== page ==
The population fell from 8.5 million to 5.5 million. Half died and half emigrated, many to the USA. These "American Irish" started the IRA (Irish Republican Army) and funded it. After losing their parliament in 1885, Protestant and Catholic MPs started trying to get Home Rule but were defeated in parliament (in Westminster).

  1. History Ireland

    Although they were concerned with the IRA they did have the British troops on their side. Bloody Sunday saw the death of 13 innocent civilian Catholics; they were shot by the British troops, who said they were shot upon by the Catholics.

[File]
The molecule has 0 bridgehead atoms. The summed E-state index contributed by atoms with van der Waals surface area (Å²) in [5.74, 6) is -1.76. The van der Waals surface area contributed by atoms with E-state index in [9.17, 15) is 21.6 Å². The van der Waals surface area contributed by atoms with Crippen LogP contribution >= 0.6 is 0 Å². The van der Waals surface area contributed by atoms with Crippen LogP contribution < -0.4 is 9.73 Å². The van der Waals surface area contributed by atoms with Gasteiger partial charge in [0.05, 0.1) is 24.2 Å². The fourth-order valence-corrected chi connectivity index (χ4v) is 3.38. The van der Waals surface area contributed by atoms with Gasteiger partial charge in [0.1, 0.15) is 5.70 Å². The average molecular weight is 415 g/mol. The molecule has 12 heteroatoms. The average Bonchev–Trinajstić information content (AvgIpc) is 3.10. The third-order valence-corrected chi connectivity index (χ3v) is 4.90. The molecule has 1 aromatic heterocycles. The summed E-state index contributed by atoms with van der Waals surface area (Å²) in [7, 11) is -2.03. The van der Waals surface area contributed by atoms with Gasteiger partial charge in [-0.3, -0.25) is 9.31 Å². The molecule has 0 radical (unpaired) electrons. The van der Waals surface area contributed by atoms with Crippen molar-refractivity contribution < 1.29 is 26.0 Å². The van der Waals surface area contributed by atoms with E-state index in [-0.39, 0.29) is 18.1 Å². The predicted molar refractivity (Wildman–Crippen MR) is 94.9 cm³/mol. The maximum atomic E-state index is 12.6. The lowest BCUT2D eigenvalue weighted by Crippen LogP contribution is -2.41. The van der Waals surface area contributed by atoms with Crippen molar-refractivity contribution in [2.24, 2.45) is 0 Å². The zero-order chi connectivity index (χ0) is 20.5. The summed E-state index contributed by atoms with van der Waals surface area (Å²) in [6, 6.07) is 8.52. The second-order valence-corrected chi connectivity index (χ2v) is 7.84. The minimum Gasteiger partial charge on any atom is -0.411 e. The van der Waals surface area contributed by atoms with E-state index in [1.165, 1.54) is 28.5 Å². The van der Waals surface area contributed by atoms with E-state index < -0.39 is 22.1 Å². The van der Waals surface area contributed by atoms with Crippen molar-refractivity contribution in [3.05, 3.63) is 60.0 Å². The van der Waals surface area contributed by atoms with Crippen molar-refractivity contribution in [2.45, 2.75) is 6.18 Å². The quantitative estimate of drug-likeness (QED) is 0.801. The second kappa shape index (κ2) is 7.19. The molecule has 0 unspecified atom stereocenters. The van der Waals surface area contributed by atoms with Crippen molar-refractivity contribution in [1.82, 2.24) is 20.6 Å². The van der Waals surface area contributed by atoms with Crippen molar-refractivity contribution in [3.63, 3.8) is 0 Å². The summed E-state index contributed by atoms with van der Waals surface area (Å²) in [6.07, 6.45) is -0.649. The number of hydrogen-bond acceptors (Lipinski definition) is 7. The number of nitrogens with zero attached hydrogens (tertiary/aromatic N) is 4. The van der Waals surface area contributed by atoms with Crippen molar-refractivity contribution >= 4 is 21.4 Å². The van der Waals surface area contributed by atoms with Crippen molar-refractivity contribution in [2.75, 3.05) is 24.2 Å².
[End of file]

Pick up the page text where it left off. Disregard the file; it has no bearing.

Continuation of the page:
2. Northern Ireland

    The source also tells me that she is racist towards Protestant people. What source D needs for it to be more useful is to tell us why her family suffered from the hands of the British Forces and also why she thinks that Protestant people are not Irish.

  • Over 160,000 pieces
    of student written work
  • Annotated by
    experienced teachers
  • Ideas and feedback to
    improve your own work